Fort Worth SSDI Lawyer

Suffering a serious illness or injury certainly comes with immediate challenges. People facing these conditions need to take steps to stabilize their health and to deal with their current financial needs. However, in many cases, an illness or injury could be so severe that it will never fully heal. In addition, some of these conditions will prevent a person from ever working a full-time job again.

If you or a loved one are currently suffering from such a condition, you may qualify for Social Security Disability Income (SSDI). SSDI benefits can provide monthly payments to people who have worked in the past, but because of a medical condition, can no longer perform any job. Even so, obtaining these benefits is a long and difficult process.

A Fort Worth SSDI lawyer may be able to assist. They could work to explain the medical and work history requirements for these benefits. If you have never submitted an application before, they could help to gather the documentation needed to give you the best chance for success. If you have already received a denial, an experienced personal injury attorney could also help to pursue an appeal to keep your case moving forward.

What is a Disability under Social Security Law?

One major requirement to receive SSDI benefits is to be disabled under the letter of the law. This means that the condition is so severe that it prevents a person from performing any full-time job. It does not matter if a condition leaves a person unable to perform their old, higher-paying job if they can still perform a different job at minimum wage they are not disabled.

In more specific terms, a person is disabled if they have a condition that does not allow them to work more than 30 hours a week. Additionally, this condition must have lasted, or be expected to last at least 12 months.

These conditions could be physical, mental, or a combination of both. It is not uncommon for successful SSDI claims to obtain benefits based solely on mental health conditions such as depression, anxiety, or PTSD. An SSDI attorney in Fort Worth could help people to gather the medical evidence of their conditions and to demonstrate that these conditions result in them being left unable to work.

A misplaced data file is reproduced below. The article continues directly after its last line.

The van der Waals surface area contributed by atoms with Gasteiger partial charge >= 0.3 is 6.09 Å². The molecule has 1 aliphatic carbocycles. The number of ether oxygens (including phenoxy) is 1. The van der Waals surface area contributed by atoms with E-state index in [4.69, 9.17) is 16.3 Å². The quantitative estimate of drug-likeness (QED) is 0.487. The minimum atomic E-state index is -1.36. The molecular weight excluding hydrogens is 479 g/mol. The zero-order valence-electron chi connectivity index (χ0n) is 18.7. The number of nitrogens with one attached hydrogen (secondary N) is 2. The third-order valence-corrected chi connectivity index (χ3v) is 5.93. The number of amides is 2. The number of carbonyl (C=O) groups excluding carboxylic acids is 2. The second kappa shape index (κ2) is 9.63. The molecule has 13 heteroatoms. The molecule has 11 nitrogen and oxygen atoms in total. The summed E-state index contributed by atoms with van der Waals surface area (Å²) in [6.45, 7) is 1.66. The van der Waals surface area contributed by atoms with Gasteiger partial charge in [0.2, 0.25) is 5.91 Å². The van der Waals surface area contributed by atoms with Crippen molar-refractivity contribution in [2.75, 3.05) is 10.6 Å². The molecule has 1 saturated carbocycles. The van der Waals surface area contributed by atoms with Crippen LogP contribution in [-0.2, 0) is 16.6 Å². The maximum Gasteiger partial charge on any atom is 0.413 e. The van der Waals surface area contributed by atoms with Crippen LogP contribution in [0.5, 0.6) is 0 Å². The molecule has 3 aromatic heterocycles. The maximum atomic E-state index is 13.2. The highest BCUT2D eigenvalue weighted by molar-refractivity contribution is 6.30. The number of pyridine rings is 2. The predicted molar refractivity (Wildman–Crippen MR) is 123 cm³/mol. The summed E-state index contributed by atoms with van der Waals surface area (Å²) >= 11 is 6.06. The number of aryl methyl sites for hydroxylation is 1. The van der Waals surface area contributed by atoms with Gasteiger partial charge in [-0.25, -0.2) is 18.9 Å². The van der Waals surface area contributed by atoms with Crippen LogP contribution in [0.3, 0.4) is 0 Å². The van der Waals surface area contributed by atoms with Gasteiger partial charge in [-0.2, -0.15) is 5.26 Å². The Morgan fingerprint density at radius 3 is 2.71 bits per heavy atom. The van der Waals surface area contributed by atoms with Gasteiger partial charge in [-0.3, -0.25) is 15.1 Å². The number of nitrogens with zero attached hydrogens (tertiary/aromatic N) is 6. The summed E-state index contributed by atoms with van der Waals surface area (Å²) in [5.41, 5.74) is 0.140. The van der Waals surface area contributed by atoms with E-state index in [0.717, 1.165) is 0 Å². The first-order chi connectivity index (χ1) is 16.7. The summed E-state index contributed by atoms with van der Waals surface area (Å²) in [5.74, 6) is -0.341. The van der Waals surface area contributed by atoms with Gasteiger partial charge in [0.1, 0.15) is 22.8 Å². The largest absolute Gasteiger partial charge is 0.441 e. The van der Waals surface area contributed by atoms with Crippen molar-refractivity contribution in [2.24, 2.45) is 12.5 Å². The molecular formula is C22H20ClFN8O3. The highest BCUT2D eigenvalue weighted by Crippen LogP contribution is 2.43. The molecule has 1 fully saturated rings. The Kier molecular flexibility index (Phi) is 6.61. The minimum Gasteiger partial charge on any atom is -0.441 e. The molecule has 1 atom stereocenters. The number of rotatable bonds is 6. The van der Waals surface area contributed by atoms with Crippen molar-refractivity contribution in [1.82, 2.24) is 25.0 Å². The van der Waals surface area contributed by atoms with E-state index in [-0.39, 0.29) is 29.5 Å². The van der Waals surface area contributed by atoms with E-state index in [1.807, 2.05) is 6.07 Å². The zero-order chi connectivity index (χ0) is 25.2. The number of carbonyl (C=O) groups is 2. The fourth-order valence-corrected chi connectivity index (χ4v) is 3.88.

The Work Credit Requirement

On common mistake that many applicants for SSDI make is to confuse this program with Social Security Income, or SSI. SSDI is a program that receives its funding from taxes paid out of workers’ earnings. As a result, any person who has ever held a job has paid taxes into the SSDI program. By contrast, there is no work requirement for SSI benefits. A disability lawyer could help to explain the differences between these two programs.

As a person works, they accumulate work credits. These credits determine whether a person has enough work under their belt in order to qualify for SSDI. In general, a worker needs to have accumulated 40 credits and earned 20 of those over the past ten years. A worker earns a credit for every quarter of a year under which they have a full-time job. For other people who are too young to have such a work history, the credit requirements do change. A full description of the work credit requirements is found here. A knowledgeable Fort Worth social security disability attorney could help to determine whether an applicant meets the work experience requirement to receive SSDI benefits.

Call a Fort Worth SSDI Attorney Now

Working hard over the years earns you credits towards disability insurance. If you now suffer from a medical condition that prevents you from doing any full-time job, and that condition is expected to last at least 12 months, you may qualify for SSDI benefits.

Unfortunately, obtaining these benefits is notoriously difficult. Social Security’s workers do not approve many claims on first look, and many people need to pursue a lengthy appeal process to obtain payments. A Fort Worth SSDI lawyer may be able to help you.

A disability attorney could help with the voluminous paperwork, to gather medical records, to submit clear and convincing applications, and even to present your case before an Administrative Law Judge. Contact our office today to learn more.